Sand, soda, and lime: mundane and magical

Dara Mayers - 02/05/2020

Sand, soda, and lime: mundane and magical
Glass is remarkable material. Liquid and solid, sturdy and brittle, mundane and magical. Infinitely fragile pieces of ancient Roman glass that have miraculously survived for thousands of years often serve as an entrée for people new to collecting. And those who collect glass often become obsessed; the endless forms, the vibrant colors, the fairy dust patinas! Just one more piece...and one more...

We are happy to share with you a remarkable collection from such a collector.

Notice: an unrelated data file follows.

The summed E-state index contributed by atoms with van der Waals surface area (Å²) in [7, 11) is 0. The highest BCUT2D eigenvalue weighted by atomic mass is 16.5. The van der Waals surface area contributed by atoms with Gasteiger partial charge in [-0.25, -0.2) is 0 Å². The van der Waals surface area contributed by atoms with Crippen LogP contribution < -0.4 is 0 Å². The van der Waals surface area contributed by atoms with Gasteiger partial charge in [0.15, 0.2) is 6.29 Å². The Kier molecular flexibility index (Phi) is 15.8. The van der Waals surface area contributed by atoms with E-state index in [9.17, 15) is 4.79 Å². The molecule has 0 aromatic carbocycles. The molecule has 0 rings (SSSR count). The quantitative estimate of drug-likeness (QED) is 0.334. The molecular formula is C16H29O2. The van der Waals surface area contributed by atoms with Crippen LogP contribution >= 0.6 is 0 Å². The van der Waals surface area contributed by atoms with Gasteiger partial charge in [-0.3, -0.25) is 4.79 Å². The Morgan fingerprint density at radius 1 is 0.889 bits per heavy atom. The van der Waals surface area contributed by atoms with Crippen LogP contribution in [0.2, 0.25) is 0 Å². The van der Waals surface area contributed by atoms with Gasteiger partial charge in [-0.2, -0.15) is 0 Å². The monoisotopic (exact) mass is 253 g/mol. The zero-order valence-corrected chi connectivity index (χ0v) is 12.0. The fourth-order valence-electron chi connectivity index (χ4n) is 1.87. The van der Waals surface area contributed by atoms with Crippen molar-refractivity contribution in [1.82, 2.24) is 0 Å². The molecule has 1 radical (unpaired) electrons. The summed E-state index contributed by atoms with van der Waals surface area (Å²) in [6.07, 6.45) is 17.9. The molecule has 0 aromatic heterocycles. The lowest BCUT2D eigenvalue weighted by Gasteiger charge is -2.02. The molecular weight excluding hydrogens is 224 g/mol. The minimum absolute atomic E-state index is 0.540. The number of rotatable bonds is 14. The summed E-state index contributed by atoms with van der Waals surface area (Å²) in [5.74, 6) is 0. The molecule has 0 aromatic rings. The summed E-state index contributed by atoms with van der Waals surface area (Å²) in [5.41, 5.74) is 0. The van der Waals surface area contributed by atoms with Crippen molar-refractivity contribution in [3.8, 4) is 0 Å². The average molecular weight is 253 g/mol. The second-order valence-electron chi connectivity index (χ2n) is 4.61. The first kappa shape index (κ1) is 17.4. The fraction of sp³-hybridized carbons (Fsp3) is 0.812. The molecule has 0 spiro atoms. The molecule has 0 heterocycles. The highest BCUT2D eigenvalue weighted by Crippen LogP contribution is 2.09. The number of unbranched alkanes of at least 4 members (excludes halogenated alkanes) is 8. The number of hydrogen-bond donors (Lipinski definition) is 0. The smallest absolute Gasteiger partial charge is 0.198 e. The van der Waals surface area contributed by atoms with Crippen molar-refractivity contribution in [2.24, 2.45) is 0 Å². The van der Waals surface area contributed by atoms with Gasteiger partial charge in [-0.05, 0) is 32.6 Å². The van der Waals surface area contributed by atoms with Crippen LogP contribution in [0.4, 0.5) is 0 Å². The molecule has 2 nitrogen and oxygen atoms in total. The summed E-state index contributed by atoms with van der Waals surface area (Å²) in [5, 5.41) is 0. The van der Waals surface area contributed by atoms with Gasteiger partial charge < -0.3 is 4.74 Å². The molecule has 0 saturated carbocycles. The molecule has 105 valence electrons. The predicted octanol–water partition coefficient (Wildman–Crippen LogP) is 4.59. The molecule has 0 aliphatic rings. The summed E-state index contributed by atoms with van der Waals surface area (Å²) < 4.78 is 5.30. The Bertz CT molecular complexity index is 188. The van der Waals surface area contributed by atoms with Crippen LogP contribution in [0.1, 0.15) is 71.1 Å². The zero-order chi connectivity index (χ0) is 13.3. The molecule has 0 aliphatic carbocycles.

This impressive piece, a thread decorated jar, is a classic example of a type produced by the late Roman craftsmen of the Eastern Mediterranean. The zigzag rigaree threading around the rim is both functional and decorative: it enhances the beauty and strength of the object. A jar like this could have been used in various parts of a Roman home; to store culinary spices, medicinal herbs or cosmetic ingredients. It has grown more beautiful with age; it's surface has scattered iridescence and heavy deposits.
Although probably discovered in the mid-first century BCE, free blowing was not used widely until the following century. With the blowing technique glass went from something that was primarily for the upper classes, to abundant throughout much of the Roman world. Another free blown piece, which probably served as a perfume bottle, is a lustrous blue green and has both iridescence and archeological deposits.

 

Howard Nowes Ancient Art
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